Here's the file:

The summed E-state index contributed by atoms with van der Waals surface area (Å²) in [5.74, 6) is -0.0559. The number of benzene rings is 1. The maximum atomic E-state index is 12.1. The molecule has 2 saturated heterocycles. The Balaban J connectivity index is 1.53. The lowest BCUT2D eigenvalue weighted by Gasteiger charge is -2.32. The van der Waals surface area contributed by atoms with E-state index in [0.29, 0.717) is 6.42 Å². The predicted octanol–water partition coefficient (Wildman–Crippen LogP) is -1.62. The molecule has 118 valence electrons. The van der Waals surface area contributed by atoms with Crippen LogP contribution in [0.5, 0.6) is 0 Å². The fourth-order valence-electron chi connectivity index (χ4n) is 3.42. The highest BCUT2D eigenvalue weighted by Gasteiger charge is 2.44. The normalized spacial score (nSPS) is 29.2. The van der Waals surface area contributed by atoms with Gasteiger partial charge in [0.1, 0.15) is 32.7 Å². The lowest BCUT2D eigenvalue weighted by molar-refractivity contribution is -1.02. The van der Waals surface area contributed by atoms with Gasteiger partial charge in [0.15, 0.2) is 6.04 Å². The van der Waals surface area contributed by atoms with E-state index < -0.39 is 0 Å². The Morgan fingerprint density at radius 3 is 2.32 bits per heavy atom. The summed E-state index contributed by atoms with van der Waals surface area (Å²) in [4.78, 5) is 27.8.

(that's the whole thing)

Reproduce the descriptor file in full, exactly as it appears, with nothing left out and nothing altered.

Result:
The summed E-state index contributed by atoms with van der Waals surface area (Å²) in [5.74, 6) is -0.0559. The number of benzene rings is 1. The maximum atomic E-state index is 12.1. The molecule has 2 saturated heterocycles. The Balaban J connectivity index is 1.53. The lowest BCUT2D eigenvalue weighted by Gasteiger charge is -2.32. The van der Waals surface area contributed by atoms with E-state index in [0.29, 0.717) is 6.42 Å². The predicted octanol–water partition coefficient (Wildman–Crippen LogP) is -1.62. The molecule has 118 valence electrons. The van der Waals surface area contributed by atoms with Crippen LogP contribution in [0.5, 0.6) is 0 Å². The fourth-order valence-electron chi connectivity index (χ4n) is 3.42. The highest BCUT2D eigenvalue weighted by Gasteiger charge is 2.44. The normalized spacial score (nSPS) is 29.2. The van der Waals surface area contributed by atoms with Gasteiger partial charge in [0.1, 0.15) is 32.7 Å². The lowest BCUT2D eigenvalue weighted by molar-refractivity contribution is -1.02. The van der Waals surface area contributed by atoms with Gasteiger partial charge in [0.15, 0.2) is 6.04 Å². The van der Waals surface area contributed by atoms with E-state index < -0.39 is 0 Å². The Morgan fingerprint density at radius 3 is 2.32 bits per heavy atom. The summed E-state index contributed by atoms with van der Waals surface area (Å²) in [4.78, 5) is 27.8.